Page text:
Our Ph.D. program is a leader in new global approaches to the History of the North American West. We specialize in studying the West as an empire in transnational and comparative context. Our faculty are particularly expert in Indigenous histories in the Americas, and their studies of the 19th- and 20th-century North American West focus on women and gender, race and ethnicity, and the role of law in American expansion.
Several institutions at the University help to facilitate the study of the American West:
Additionally, several prominent American West archives are within a day’s drive from campus, including:
Margaret Huettl: Assistant Professor in History and Ethnic Studies, scholar of Native American history and North American Wests, her research examines Indigenous sovereignty and settler colonialism in a transnational context. Her current project, “Ojibwe Peoplehood in the North American West, 1854-1954,” explores Ojibwe or Anishinaabe sovereignty in the United States and Canada during the nineteenth and twentieth centuries, centering her research on Anishinaabe ways of knowing. Her research and teaching interests focus on Indigenous histories in North America, with a special interest in ethnohistorical methods and public history.
Margaret D. Jacobs: Chancellor’s Professor of History, specializes in transnational and comparative studies of the American West with a focus on women and gender as well as children and family. Through comparisons with Australia and Canada, she conceptualizes the American West as a site of settler colonialism and examines the complex historical processes and interactions that develop from this enterprise.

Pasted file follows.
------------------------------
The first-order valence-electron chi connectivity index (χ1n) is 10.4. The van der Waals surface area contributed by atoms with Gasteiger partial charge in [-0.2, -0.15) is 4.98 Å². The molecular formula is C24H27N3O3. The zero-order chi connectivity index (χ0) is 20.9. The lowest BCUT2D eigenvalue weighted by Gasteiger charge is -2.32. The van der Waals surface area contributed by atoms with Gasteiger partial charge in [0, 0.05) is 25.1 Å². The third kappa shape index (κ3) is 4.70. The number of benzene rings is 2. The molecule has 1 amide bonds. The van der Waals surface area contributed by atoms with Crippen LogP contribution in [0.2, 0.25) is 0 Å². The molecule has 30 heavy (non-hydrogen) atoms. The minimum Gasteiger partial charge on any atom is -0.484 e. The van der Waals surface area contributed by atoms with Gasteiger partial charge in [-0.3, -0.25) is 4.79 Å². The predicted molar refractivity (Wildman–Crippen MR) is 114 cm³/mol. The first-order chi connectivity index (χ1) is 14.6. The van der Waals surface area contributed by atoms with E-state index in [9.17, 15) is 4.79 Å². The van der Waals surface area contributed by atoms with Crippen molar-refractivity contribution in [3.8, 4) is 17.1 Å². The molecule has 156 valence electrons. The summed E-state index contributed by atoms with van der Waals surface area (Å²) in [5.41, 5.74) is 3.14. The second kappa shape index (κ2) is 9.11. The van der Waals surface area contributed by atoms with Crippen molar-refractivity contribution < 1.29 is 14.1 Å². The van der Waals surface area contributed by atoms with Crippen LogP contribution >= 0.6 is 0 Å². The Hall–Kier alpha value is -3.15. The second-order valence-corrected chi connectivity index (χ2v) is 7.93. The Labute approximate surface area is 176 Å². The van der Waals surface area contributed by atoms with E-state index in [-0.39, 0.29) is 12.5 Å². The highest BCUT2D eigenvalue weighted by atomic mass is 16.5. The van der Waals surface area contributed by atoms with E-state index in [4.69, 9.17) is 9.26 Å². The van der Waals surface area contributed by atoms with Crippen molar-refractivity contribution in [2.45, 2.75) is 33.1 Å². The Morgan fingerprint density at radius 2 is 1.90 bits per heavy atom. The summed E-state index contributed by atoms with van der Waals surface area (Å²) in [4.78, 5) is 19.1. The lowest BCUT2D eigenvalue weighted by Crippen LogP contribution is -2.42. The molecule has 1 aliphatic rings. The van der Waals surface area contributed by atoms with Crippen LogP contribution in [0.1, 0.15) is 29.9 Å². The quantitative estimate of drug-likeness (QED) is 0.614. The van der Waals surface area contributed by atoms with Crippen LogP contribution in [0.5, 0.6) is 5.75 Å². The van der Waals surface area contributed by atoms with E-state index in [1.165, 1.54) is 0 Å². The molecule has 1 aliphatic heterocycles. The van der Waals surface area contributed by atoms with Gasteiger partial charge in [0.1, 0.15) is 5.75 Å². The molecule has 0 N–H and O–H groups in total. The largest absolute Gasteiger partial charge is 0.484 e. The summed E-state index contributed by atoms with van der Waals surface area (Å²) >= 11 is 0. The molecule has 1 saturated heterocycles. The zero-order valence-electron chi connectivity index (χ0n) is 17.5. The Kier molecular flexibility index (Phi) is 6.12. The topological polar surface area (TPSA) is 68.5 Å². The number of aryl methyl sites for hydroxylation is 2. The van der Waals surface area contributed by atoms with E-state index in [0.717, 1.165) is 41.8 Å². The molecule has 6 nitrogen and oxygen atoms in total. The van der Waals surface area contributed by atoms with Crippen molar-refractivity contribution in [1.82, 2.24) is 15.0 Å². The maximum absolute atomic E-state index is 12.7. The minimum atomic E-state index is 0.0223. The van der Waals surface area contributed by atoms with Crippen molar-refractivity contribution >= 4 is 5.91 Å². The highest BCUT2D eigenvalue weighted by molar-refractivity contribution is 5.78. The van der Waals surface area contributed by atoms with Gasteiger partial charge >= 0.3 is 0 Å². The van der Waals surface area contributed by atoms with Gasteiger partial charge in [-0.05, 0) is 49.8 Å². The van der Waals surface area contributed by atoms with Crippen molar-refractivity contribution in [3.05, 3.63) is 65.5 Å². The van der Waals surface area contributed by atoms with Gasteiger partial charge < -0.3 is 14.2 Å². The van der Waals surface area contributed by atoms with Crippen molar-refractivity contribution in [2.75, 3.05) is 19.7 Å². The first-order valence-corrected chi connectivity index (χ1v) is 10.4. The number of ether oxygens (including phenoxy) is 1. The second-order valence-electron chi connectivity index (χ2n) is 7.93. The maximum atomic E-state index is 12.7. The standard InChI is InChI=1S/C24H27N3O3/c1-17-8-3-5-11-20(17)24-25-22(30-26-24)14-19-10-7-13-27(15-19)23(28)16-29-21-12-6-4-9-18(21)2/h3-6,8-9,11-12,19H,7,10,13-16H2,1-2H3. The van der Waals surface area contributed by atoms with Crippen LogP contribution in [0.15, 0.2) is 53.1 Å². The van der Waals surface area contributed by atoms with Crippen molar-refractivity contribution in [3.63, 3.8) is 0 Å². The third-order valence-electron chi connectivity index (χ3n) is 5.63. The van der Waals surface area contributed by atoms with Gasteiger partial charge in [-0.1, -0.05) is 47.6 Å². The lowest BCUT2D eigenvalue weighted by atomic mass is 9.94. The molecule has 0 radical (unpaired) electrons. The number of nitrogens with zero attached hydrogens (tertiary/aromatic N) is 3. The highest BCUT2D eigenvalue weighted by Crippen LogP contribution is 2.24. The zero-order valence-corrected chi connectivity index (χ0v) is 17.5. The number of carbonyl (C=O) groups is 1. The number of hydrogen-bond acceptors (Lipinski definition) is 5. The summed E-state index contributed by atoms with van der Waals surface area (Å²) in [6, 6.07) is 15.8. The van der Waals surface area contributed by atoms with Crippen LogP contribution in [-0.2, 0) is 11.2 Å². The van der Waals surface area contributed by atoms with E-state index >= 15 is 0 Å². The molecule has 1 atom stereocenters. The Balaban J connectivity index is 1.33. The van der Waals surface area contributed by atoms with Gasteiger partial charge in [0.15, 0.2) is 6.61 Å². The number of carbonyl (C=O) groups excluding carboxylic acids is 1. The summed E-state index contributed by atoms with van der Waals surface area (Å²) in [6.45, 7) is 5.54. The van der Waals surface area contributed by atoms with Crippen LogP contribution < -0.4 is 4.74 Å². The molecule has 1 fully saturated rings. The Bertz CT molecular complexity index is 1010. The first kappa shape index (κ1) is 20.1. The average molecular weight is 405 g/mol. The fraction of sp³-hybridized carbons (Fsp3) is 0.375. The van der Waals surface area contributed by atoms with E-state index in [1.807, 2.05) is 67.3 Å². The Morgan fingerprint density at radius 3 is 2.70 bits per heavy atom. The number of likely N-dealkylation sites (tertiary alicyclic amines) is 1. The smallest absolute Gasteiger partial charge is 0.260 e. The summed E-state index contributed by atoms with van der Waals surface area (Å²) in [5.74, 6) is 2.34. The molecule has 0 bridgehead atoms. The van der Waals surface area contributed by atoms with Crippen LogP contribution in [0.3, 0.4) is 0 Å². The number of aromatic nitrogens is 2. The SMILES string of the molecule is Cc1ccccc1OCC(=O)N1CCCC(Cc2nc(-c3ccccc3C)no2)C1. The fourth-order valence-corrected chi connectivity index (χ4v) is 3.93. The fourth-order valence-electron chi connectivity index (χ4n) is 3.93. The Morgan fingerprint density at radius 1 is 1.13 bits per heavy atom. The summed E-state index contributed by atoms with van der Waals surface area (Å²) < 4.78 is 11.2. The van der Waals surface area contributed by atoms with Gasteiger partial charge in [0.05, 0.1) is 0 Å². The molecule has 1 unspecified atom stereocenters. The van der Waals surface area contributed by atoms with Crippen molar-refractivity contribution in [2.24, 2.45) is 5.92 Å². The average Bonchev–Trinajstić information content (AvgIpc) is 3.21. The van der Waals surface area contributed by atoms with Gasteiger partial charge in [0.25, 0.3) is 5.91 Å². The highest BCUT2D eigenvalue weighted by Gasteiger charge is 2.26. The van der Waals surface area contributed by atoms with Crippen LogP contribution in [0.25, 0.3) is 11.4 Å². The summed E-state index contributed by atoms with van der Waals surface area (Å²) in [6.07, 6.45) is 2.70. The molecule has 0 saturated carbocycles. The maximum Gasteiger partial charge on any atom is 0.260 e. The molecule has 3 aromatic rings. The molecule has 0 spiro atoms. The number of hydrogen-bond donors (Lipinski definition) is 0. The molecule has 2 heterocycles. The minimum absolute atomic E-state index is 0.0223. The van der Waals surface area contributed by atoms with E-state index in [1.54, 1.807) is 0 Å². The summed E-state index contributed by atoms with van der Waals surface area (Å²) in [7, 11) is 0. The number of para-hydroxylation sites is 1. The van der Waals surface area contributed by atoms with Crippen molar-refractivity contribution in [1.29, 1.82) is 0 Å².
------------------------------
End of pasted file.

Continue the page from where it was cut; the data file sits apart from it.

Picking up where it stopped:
Katrina Jagodinsky: Associate Professor of History, specializes in borderlands and legal history. She is interested in the complex intersections of race, gender, and the law in the North American West. She focuses primarily on the periods of transition from colonial, to territorial, to early statehood legal regimes. Her scholarship examines the efforts of marginalized people to exercise rights within expansionist contests of power.
Laura K. Muñoz: Assistant Professor of History and Ethnic Studies, studies the people and histories of Mexican American, Chicanx, and Latinx communities in the United States with an emphasis on race, gender and education in the American West. Her current book project,“Desert Dreams: Mexican Arizona and the Politics of Educational Equality,” explores how Mexican Americans embraced public schools as a conduit to political access and cultural preservation in the face of Americanization in the century following the Mexican American War. Prior to joining the University of Nebraska, she held the Joe B. Frantz Associate Professorship of American History at Texas A&M University-Corpus Christi.
Victoria Smith: Associate Professor of History and Native American Studies, concentrates on the 19th-century Native American West, with a specialization in Arizona and Apache history. She teaches about the evolution of federal Indian policy in the 19th and 20th centuries. She is a Cherokee, Delaware, and Lumbee descendant through the Harmon/Anderson/Oxendine/Smith line.
Placement of graduate students in Western History
We enjoy a high rate of placement of our American West students into tenure-track jobs. Over the last 10 years, we have placed 19 of our Ph.D. students in such positions. Many of our students also find work in documentary editing, community college teaching, and political consulting. To learn more about our graduates, see information on our Ph.D. placement page.